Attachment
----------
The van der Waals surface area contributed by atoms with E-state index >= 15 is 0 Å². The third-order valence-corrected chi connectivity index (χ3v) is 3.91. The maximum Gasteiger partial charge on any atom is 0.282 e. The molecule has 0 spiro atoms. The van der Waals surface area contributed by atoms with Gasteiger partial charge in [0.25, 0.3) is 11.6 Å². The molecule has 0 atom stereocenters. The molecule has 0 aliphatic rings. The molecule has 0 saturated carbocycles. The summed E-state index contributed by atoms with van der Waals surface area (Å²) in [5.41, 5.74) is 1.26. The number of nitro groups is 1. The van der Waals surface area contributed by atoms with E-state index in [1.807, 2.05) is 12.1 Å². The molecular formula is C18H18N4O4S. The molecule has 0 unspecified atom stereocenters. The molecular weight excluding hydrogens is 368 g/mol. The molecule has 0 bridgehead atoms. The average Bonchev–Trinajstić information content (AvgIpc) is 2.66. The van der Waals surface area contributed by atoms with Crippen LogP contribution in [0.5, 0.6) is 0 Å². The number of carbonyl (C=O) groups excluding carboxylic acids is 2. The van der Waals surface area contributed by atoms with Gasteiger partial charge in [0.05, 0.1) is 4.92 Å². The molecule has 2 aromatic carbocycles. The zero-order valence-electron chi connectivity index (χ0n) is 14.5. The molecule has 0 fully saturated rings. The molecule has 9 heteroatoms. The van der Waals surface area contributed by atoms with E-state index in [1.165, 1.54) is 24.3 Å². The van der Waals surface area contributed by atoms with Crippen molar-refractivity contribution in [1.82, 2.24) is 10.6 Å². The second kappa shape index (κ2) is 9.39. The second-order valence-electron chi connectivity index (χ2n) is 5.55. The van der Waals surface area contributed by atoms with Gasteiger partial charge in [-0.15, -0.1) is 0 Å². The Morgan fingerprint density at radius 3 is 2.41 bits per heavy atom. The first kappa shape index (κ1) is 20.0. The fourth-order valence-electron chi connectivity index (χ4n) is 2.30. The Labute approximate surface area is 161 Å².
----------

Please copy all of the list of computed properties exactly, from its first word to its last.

The van der Waals surface area contributed by atoms with E-state index >= 15 is 0 Å². The third-order valence-corrected chi connectivity index (χ3v) is 3.91. The maximum Gasteiger partial charge on any atom is 0.282 e. The molecule has 0 spiro atoms. The van der Waals surface area contributed by atoms with Gasteiger partial charge in [0.25, 0.3) is 11.6 Å². The molecule has 0 atom stereocenters. The molecule has 0 aliphatic rings. The molecule has 0 saturated carbocycles. The summed E-state index contributed by atoms with van der Waals surface area (Å²) in [5.41, 5.74) is 1.26. The number of nitro groups is 1. The van der Waals surface area contributed by atoms with E-state index in [1.807, 2.05) is 12.1 Å². The molecular formula is C18H18N4O4S. The molecule has 0 unspecified atom stereocenters. The molecular weight excluding hydrogens is 368 g/mol. The molecule has 0 bridgehead atoms. The average Bonchev–Trinajstić information content (AvgIpc) is 2.66. The van der Waals surface area contributed by atoms with Crippen LogP contribution in [0.5, 0.6) is 0 Å². The number of carbonyl (C=O) groups excluding carboxylic acids is 2. The van der Waals surface area contributed by atoms with Gasteiger partial charge in [0.05, 0.1) is 4.92 Å². The molecule has 2 aromatic carbocycles. The zero-order valence-electron chi connectivity index (χ0n) is 14.5. The molecule has 0 fully saturated rings. The molecule has 9 heteroatoms. The van der Waals surface area contributed by atoms with E-state index in [1.165, 1.54) is 24.3 Å². The van der Waals surface area contributed by atoms with Crippen molar-refractivity contribution in [1.82, 2.24) is 10.6 Å². The second kappa shape index (κ2) is 9.39. The second-order valence-electron chi connectivity index (χ2n) is 5.55. The van der Waals surface area contributed by atoms with Gasteiger partial charge in [-0.15, -0.1) is 0 Å². The Morgan fingerprint density at radius 3 is 2.41 bits per heavy atom. The first kappa shape index (κ1) is 20.0. The fourth-order valence-electron chi connectivity index (χ4n) is 2.30. The Labute approximate surface area is 161 Å².